My question is, is there a point when something will click, like some big "aha" moment and everything will start to make sense, or is it more of a gradual feeling that things are becoming more cohesive. As it stands I feel like I'm at square one.
First, after having a hiatus of approx. a year and a half of not posting, I would like to say 'hello' to everyone here at Aikiweb.
Dave, your question, though a bit older, will serve as a good reintroduction post for me, as it is one of the main reasons I took the rather lengthy break that I did from Aikido.
- The first point that things started to click was after the first six months.
Keep in mind I had to watch, as I could not speak the local language of Hungarian to gain clarification.
This however, pushed me into really searching and 'trying' things to see what worked.
- Second point where things became evident as to what worked, and why things either did or did not work, was when I received the rank of 3rd Kyu.
[I, somewhat regrettably, left right before being able to test for 2nd Kyu.]
At 3rd Kyu we were tasked with going to other martial arts and 'watching' to see the differences.
For me I wanted to 'feel' the difference, so I took up Thai Boxing/Grappling while still training in Aikido.
As I am sure I posted I was able to pull off Kotegaishi, in a very unorthodox position on the ground, which surprised some of the folks there - but mind you they were not necessarily formidable opponents on the ground, as this was primarily a Thai Boxing class.
[side note: I did get the daylights half knocked out of me by a guy who weighed about 25kilos heavier than me - was not pretty.]
The above is not meant to suggest that what I did would always work, but it does go to further that point that many who have mixed arts with Aikido realized - the first time with a given technique against a trained opponent you may have a chance... after they know whats up your chances go down, and its best that you have a full rounded program. [I would say BJJ, Aikido, and Judo are really parts of one body, and while some seem close to whole unto themselves, are not quite whole, and each party could benefit from knowing skills of the other.]
When going back to Aikido training I was quite disappointed with the fact that I clearly saw what was happening... which was with no true resistance as with BJJ, you end up having 'many masters' and 'many methods' of implementing a technique... most of which are inaffective due to the very nature of missing why the techniques work to begin with. [ie., my kotegaeshi came from a position that you would never see in Aikido, on the ground, yet it was a clear knowledge of why the technique worked, that allowed me to execute the technique.]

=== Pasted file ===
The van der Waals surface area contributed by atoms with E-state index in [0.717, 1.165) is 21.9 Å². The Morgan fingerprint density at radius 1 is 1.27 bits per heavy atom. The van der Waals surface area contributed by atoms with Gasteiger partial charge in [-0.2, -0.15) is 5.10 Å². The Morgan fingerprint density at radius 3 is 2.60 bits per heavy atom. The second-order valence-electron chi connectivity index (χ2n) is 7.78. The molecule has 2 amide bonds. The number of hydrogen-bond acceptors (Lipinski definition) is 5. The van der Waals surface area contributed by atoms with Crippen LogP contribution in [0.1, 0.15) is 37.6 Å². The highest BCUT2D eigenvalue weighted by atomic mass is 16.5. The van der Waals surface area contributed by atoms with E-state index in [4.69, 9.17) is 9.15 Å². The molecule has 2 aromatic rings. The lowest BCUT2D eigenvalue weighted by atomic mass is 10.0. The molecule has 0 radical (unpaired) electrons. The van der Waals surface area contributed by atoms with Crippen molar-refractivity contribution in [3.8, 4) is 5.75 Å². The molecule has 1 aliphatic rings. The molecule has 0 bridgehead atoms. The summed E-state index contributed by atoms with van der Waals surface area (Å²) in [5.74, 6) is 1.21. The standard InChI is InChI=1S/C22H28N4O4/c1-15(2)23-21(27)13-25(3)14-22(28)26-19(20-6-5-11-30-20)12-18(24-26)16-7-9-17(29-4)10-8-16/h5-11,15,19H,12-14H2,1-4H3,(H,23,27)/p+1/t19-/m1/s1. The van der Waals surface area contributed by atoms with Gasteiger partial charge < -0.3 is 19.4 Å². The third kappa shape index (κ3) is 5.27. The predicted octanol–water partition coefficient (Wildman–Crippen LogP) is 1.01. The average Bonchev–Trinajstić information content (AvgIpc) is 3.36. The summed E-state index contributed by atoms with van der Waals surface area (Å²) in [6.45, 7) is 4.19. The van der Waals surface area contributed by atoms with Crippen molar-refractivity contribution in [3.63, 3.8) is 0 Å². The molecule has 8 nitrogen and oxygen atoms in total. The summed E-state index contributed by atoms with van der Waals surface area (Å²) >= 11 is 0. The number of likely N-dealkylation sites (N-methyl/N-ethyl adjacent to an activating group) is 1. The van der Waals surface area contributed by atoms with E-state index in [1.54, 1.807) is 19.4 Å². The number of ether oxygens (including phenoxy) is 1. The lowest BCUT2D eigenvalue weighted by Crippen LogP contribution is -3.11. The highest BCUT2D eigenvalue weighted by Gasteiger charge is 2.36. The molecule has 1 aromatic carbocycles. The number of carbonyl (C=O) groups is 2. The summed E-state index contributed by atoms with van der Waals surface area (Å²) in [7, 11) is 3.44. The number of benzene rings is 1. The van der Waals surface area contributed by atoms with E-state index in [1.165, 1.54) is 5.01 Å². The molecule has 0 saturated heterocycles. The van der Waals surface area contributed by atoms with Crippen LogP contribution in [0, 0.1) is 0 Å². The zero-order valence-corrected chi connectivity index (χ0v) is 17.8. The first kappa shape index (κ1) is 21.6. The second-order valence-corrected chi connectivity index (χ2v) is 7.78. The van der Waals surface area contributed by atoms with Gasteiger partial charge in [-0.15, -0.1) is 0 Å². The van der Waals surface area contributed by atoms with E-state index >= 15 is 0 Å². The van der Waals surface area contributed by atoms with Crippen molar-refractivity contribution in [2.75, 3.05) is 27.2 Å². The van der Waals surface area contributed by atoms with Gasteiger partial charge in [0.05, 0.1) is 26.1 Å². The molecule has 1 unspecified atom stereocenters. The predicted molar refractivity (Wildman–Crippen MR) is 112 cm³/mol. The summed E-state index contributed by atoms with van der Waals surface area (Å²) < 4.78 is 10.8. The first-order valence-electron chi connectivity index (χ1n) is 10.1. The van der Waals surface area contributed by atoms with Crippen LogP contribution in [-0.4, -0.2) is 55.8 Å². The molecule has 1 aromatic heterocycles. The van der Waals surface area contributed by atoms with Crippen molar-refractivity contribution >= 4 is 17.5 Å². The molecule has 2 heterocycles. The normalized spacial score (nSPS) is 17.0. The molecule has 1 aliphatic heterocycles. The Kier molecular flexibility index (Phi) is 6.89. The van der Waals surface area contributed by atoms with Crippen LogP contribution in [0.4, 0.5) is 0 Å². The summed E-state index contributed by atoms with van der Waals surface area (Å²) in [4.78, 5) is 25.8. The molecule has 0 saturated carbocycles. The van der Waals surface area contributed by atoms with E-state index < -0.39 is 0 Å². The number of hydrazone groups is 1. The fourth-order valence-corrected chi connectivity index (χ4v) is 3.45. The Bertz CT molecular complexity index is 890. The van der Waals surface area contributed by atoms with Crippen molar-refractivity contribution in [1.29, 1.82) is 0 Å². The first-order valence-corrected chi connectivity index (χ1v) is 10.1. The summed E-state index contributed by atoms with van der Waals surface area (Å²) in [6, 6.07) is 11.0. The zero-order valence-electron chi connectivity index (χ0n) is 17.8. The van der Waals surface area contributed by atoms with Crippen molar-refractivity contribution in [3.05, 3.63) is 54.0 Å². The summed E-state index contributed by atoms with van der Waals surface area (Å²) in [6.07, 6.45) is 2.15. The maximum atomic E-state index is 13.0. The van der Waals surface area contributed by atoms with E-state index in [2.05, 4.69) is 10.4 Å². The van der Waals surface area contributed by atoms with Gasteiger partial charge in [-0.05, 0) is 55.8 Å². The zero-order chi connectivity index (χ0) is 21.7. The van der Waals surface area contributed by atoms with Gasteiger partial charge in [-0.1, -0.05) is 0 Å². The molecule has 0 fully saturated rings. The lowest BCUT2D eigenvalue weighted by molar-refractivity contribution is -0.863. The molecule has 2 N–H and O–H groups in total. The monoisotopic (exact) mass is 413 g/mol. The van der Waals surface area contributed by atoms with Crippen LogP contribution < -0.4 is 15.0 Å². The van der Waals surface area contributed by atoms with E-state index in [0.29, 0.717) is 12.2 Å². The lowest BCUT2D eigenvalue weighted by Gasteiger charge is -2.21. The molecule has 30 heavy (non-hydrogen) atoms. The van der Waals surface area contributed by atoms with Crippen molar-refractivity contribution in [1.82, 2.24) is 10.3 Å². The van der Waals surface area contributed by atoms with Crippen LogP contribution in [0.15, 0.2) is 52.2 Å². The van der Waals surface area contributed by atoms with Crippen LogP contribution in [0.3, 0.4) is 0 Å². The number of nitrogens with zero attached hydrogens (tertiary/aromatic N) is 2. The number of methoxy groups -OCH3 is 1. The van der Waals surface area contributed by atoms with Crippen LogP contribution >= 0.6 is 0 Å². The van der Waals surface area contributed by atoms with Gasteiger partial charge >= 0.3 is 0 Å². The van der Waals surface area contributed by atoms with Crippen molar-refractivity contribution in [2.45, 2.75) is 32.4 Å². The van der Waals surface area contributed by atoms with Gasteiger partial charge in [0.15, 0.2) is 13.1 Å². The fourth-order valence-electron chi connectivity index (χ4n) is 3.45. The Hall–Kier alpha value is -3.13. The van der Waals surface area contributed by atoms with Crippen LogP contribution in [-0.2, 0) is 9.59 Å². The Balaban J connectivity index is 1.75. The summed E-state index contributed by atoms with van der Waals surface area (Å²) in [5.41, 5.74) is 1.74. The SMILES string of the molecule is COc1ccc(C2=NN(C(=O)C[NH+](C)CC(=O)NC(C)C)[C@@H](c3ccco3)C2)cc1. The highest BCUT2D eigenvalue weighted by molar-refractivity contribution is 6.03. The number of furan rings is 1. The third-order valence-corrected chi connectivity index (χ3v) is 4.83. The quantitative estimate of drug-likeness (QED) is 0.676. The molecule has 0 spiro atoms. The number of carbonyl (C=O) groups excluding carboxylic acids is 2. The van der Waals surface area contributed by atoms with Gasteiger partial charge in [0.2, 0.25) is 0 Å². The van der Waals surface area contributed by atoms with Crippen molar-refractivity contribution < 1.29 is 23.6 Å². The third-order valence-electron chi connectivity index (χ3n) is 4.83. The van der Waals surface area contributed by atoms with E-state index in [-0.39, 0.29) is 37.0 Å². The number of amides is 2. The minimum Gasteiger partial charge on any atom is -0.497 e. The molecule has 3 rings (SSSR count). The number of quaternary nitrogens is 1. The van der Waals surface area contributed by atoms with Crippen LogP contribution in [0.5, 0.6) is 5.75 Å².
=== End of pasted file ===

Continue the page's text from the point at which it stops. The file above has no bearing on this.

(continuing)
In this time period I had been approached by several lower kyu ranks to train them, which I obligingly did so on the side, and of which they all were able to take their exam and passed with no issues.
[These same folks, who stayed, have since moved on nicely in rank.]
This, along with the current air of training, led me to just stop Aikido altogether.
I only picked it up again at the beginning of this year as to get some exercise again.
[Having dropped Thai Boxing, was not keen on being thrown in with people a good deal higher in weight than myself. Things operate a bit differently in this country, not necessarily the most safe methods are taken.]
I now have the advantage that things have become more stream-lined in my dojo - yet Im under no illusion that things are different in regards to Aikido vs. another art, etc.
Aikido is what it is. Without any other training one should never labour under the delusion that their skills will work in a practical manner, unless against an untrained person... or for bullying purposes.
This may turn some on edge, but I will say the same about Tae Kwondo, etc.
[In Thai Boxing, while standing there for conditioning as someone kicks their right leg against your weak leg, it hurts worse than you can dream of... yet in motion legs were very easy to catch, and had it been on the mat at the time, they would have been thrown down easy enough.]
Aikido is a beautiful art, very aesthetic once the individual realizes that is what it is supposed to be and then blends.
For the person who wishes to compete, even if just to improve their own reflexes, etc., will find that Aikido is a very nice supplement, that should not be overlooked, with their BJJ training, etc.
So, at what level does it click?
Well, given the nature of how Aikido is taught, it can take about six months to feel comfortable.
Then if you look at it as something it is not, it can take a life time of thought... though I will say that the one thing Aikido provided for me over the years, as well as others here I know, is deep introspection into ones own life and dealings with life.
Aikido is as deep as you want it to be, and has many facets to it - which can be fully enjoyed when not feeling the need to make it into something it is not, or more accurately just allowing the experience to be what it is at the time.
Again, good to be back...